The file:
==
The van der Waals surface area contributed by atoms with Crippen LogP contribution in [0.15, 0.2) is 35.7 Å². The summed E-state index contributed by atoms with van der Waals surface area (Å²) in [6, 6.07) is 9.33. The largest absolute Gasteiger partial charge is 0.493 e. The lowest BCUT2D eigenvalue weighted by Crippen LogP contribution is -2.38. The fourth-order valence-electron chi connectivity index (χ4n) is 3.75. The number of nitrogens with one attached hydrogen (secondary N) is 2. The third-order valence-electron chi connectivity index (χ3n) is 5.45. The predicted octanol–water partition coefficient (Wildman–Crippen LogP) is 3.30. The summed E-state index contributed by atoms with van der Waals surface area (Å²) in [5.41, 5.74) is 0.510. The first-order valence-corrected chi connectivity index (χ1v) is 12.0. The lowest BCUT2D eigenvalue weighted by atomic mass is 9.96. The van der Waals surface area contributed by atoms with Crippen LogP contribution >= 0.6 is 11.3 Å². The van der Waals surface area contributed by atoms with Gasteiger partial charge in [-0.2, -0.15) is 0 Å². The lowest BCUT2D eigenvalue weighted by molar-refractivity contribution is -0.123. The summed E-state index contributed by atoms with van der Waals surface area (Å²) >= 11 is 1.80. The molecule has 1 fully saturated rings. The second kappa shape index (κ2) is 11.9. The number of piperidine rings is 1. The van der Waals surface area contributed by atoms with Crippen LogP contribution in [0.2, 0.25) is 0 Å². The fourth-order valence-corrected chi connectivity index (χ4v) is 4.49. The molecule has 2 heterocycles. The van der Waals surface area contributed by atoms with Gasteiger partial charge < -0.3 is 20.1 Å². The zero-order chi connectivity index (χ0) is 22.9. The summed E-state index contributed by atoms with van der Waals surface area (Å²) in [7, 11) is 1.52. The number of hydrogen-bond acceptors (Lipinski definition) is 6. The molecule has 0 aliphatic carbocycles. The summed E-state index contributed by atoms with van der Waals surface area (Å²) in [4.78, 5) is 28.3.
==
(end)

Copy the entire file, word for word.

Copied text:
The van der Waals surface area contributed by atoms with Crippen LogP contribution in [0.15, 0.2) is 35.7 Å². The summed E-state index contributed by atoms with van der Waals surface area (Å²) in [6, 6.07) is 9.33. The largest absolute Gasteiger partial charge is 0.493 e. The lowest BCUT2D eigenvalue weighted by Crippen LogP contribution is -2.38. The fourth-order valence-electron chi connectivity index (χ4n) is 3.75. The number of nitrogens with one attached hydrogen (secondary N) is 2. The third-order valence-electron chi connectivity index (χ3n) is 5.45. The predicted octanol–water partition coefficient (Wildman–Crippen LogP) is 3.30. The summed E-state index contributed by atoms with van der Waals surface area (Å²) in [5.41, 5.74) is 0.510. The first-order valence-corrected chi connectivity index (χ1v) is 12.0. The lowest BCUT2D eigenvalue weighted by atomic mass is 9.96. The van der Waals surface area contributed by atoms with Crippen LogP contribution >= 0.6 is 11.3 Å². The van der Waals surface area contributed by atoms with Gasteiger partial charge in [-0.2, -0.15) is 0 Å². The lowest BCUT2D eigenvalue weighted by molar-refractivity contribution is -0.123. The summed E-state index contributed by atoms with van der Waals surface area (Å²) >= 11 is 1.80. The molecule has 1 fully saturated rings. The second kappa shape index (κ2) is 11.9. The number of piperidine rings is 1. The van der Waals surface area contributed by atoms with Crippen LogP contribution in [0.2, 0.25) is 0 Å². The fourth-order valence-corrected chi connectivity index (χ4v) is 4.49. The molecule has 2 heterocycles. The van der Waals surface area contributed by atoms with Gasteiger partial charge < -0.3 is 20.1 Å². The zero-order chi connectivity index (χ0) is 22.9. The summed E-state index contributed by atoms with van der Waals surface area (Å²) in [7, 11) is 1.52. The number of hydrogen-bond acceptors (Lipinski definition) is 6. The molecule has 0 aliphatic carbocycles. The summed E-state index contributed by atoms with van der Waals surface area (Å²) in [4.78, 5) is 28.3.